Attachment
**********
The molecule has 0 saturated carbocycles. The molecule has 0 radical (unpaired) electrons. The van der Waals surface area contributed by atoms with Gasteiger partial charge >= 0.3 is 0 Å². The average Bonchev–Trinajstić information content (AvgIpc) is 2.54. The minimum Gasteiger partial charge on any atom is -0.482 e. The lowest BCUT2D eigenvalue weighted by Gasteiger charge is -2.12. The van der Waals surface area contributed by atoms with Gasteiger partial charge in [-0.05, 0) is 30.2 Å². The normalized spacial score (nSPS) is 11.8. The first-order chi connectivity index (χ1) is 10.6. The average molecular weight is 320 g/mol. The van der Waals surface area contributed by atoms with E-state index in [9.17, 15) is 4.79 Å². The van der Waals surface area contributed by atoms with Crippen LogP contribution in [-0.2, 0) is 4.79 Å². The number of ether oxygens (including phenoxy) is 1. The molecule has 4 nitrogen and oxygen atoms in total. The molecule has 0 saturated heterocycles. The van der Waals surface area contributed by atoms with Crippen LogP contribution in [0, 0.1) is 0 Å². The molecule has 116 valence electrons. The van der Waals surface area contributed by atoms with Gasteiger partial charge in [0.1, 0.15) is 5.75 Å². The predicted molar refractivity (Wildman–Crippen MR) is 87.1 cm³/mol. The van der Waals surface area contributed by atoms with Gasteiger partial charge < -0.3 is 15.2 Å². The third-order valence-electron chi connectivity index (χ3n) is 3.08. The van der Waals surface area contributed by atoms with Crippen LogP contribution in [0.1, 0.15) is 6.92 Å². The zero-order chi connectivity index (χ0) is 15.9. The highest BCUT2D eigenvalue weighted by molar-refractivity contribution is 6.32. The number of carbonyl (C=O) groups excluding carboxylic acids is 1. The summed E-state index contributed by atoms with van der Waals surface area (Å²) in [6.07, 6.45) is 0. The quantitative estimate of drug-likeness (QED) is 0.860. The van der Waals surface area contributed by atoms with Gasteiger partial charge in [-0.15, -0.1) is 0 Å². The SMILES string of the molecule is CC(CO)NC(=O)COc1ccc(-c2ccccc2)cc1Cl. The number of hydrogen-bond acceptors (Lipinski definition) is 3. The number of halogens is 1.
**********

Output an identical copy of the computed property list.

The molecule has 0 saturated carbocycles. The molecule has 0 radical (unpaired) electrons. The van der Waals surface area contributed by atoms with Gasteiger partial charge >= 0.3 is 0 Å². The average Bonchev–Trinajstić information content (AvgIpc) is 2.54. The minimum Gasteiger partial charge on any atom is -0.482 e. The lowest BCUT2D eigenvalue weighted by Gasteiger charge is -2.12. The van der Waals surface area contributed by atoms with Gasteiger partial charge in [-0.05, 0) is 30.2 Å². The normalized spacial score (nSPS) is 11.8. The first-order chi connectivity index (χ1) is 10.6. The average molecular weight is 320 g/mol. The van der Waals surface area contributed by atoms with E-state index in [9.17, 15) is 4.79 Å². The van der Waals surface area contributed by atoms with Crippen LogP contribution in [-0.2, 0) is 4.79 Å². The number of ether oxygens (including phenoxy) is 1. The molecule has 4 nitrogen and oxygen atoms in total. The molecule has 0 saturated heterocycles. The van der Waals surface area contributed by atoms with Crippen LogP contribution in [0, 0.1) is 0 Å². The molecule has 116 valence electrons. The van der Waals surface area contributed by atoms with Gasteiger partial charge in [0.1, 0.15) is 5.75 Å². The predicted molar refractivity (Wildman–Crippen MR) is 87.1 cm³/mol. The van der Waals surface area contributed by atoms with Gasteiger partial charge < -0.3 is 15.2 Å². The third-order valence-electron chi connectivity index (χ3n) is 3.08. The van der Waals surface area contributed by atoms with Crippen LogP contribution in [0.1, 0.15) is 6.92 Å². The zero-order chi connectivity index (χ0) is 15.9. The highest BCUT2D eigenvalue weighted by molar-refractivity contribution is 6.32. The number of carbonyl (C=O) groups excluding carboxylic acids is 1. The summed E-state index contributed by atoms with van der Waals surface area (Å²) in [6.07, 6.45) is 0. The quantitative estimate of drug-likeness (QED) is 0.860. The van der Waals surface area contributed by atoms with Gasteiger partial charge in [-0.15, -0.1) is 0 Å². The SMILES string of the molecule is CC(CO)NC(=O)COc1ccc(-c2ccccc2)cc1Cl. The number of hydrogen-bond acceptors (Lipinski definition) is 3. The number of halogens is 1.